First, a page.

This post was written by Labor & Delivery Nurse, Liesel Teen, also known as @mommy.labornurse on Instagram. Leisel is a member of the Juna Expert Advisory Board and monthly contributor to the Juna Blog.
What are Braxton Hicks Contractions?
Braxton hicks contractions are very common in pregnancy and are frequently referred to as “practice” contractions. They are named after a 19th century obstetrician, John Braxton Hicks, who made a ton of advances in the field of obstetrics!
Braxton hicks are different from labor contractions in that they usually aren’t painful, whereas labor contractions are most definitely painful! Braxton hicks do not cause cervical dilation, though some believe they help to soften the cervix. They last for 30-60 seconds (though some can last for up to 2 minutes) and they tend to be irregular and infrequent. Braxton hicks also do not increase in intensity or frequency. Most of the time they will start to taper off and then disappear altogether! Labor contractions, on the other hand, usually last 60-90 seconds and once in active labor, will follow a regular pattern (i.e. coming every 5-7 minutes). Labor contractions will increase in frequency and intensity as labor progresses.
What Do Braxton Hicks Contractions Feel Like?
So what do braxton hicks contractions feel like?! Most pregnant mamas would describe them as a tightening in your abdomen, that is not painful but can be slightly uncomfortable. Your belly gets firm, and you may experience more lower abdominal/pelvic pressure during the braxton hicks contraction. Some women don’t notice they are having them, while others do feel pain with them. Most describe this pain as lower abdominal pain, similar to a menstrual cramp. This pain should not be excruciating – if it is, reach out to your provider!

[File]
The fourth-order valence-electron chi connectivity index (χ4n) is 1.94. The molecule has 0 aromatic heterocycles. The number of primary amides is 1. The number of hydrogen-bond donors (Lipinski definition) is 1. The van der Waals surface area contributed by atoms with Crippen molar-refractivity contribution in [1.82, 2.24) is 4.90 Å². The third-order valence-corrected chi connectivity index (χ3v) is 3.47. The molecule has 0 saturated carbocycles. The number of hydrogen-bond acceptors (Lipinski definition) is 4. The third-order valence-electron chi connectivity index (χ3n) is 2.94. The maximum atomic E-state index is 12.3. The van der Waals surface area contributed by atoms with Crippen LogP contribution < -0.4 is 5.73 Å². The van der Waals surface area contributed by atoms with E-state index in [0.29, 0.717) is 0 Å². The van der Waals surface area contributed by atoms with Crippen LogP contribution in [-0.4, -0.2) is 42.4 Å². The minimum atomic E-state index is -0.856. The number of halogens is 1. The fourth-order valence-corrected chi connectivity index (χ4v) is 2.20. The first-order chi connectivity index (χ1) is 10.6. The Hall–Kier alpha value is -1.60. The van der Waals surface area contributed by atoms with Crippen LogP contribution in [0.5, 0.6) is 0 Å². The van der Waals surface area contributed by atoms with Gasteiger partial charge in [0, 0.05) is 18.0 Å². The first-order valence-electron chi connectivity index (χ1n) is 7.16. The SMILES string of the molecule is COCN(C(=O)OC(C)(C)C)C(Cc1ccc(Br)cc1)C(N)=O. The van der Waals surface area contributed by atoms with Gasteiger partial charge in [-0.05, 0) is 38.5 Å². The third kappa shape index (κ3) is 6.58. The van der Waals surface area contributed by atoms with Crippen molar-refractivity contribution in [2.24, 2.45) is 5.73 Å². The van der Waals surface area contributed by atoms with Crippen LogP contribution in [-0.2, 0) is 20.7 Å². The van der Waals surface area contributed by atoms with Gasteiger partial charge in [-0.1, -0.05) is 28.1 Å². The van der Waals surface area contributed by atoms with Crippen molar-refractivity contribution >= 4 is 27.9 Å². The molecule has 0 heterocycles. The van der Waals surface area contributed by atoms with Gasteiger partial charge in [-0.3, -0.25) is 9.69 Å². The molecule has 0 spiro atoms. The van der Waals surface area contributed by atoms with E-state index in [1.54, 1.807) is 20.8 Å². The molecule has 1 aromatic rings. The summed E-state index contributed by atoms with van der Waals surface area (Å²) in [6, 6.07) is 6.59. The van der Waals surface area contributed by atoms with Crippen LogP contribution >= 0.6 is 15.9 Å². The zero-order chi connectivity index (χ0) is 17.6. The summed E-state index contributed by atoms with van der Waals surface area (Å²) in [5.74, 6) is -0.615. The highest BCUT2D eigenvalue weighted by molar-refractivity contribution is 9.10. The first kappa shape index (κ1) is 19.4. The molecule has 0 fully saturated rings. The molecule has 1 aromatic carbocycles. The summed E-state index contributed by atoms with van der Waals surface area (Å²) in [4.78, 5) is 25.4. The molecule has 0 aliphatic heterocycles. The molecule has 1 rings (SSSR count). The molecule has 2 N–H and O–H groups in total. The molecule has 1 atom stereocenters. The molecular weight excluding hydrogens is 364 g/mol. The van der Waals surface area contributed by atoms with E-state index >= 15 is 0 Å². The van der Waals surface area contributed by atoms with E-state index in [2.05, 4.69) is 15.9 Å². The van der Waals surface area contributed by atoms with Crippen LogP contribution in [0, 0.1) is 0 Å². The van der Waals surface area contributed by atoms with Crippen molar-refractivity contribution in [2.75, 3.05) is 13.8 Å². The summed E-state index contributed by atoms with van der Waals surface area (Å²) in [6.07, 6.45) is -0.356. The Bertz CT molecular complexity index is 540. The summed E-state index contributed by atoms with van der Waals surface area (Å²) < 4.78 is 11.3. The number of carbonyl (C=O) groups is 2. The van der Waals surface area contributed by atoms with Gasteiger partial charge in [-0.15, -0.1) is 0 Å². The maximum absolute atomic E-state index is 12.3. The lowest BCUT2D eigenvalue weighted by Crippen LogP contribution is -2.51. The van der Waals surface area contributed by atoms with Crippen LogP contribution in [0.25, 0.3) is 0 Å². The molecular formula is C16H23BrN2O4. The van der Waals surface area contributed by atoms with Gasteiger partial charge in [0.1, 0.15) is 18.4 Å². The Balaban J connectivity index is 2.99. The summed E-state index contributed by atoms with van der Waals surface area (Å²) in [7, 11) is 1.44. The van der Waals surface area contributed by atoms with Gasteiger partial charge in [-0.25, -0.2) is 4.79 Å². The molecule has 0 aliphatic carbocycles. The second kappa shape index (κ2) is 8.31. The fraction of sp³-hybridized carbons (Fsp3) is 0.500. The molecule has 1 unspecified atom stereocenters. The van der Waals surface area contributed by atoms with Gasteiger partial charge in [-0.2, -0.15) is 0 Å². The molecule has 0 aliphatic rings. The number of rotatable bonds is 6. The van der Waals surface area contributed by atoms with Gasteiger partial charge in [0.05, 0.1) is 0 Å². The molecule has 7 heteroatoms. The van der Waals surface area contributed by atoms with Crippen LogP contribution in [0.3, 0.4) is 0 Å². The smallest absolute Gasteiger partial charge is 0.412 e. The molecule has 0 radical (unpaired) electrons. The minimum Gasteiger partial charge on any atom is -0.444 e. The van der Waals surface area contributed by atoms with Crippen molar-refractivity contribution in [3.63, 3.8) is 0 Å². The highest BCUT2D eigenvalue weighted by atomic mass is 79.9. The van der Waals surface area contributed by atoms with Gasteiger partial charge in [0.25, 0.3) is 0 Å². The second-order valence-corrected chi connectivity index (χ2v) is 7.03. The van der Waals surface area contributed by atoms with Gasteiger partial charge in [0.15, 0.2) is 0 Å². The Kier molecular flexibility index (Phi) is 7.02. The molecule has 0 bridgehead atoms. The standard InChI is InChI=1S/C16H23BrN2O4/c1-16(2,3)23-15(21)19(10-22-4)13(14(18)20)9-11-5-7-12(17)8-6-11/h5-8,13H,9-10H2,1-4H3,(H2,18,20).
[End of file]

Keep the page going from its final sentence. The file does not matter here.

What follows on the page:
When Should I Expect To Feel A Braxton Hicks Contraction?
Braxton hicks contractions typically start in the third trimester, but some women report them as early as the second trimester. As you get further in your pregnancy, they usually increase in frequency and are just a natural part of your body preparing for labor. However, there are some things that cause increased uterine irritability, which can lead to an increased frequency or intensity of braxton hicks. Dehydration, increased activity, sex, and a full bladder are just a few of these.
What Can I Do If My Contractions Are Uncomfortable?
If you are having braxton hicks contractions and they are bothersome, there are a few things you can do to help alleviate the discomfort.
- – First, drink water! Your uterus is a big muscle, and when your muscles are dehydrated they start to contract.
- – Next, empty your bladder. A full bladder can press up against your uterus and make it more irritated.
- – A warm bath can help to relax your body and ease up these contractions too.
- – Finally, change your position. Sometimes just moving from a standing to sitting position can help them dissipate.
Some like to practice the breathing techniques they have learned in their birthing classes while having braxton hicks, too!
Since your body is practicing for the big day, you should too!